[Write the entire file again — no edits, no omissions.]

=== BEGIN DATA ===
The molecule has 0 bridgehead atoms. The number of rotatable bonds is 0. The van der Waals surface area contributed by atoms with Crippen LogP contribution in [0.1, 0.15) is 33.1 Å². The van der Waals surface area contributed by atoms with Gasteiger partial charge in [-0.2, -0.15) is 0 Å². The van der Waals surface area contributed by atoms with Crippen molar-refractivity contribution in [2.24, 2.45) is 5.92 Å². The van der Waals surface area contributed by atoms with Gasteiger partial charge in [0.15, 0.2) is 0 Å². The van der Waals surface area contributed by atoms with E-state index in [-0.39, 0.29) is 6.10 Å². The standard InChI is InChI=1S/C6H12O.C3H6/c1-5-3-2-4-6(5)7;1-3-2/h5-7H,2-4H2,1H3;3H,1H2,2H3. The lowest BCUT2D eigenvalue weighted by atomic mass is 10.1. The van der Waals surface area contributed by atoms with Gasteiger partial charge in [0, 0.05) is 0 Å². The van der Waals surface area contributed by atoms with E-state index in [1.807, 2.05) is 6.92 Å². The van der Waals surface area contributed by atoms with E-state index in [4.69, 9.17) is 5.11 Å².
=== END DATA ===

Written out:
The molecule has 0 bridgehead atoms. The number of rotatable bonds is 0. The van der Waals surface area contributed by atoms with Crippen LogP contribution in [0.1, 0.15) is 33.1 Å². The van der Waals surface area contributed by atoms with Gasteiger partial charge in [-0.2, -0.15) is 0 Å². The van der Waals surface area contributed by atoms with Crippen molar-refractivity contribution in [2.24, 2.45) is 5.92 Å². The van der Waals surface area contributed by atoms with Gasteiger partial charge in [0.15, 0.2) is 0 Å². The van der Waals surface area contributed by atoms with E-state index in [-0.39, 0.29) is 6.10 Å². The standard InChI is InChI=1S/C6H12O.C3H6/c1-5-3-2-4-6(5)7;1-3-2/h5-7H,2-4H2,1H3;3H,1H2,2H3. The lowest BCUT2D eigenvalue weighted by atomic mass is 10.1. The van der Waals surface area contributed by atoms with Gasteiger partial charge in [0, 0.05) is 0 Å². The van der Waals surface area contributed by atoms with E-state index in [1.807, 2.05) is 6.92 Å². The van der Waals surface area contributed by atoms with E-state index in [4.69, 9.17) is 5.11 Å².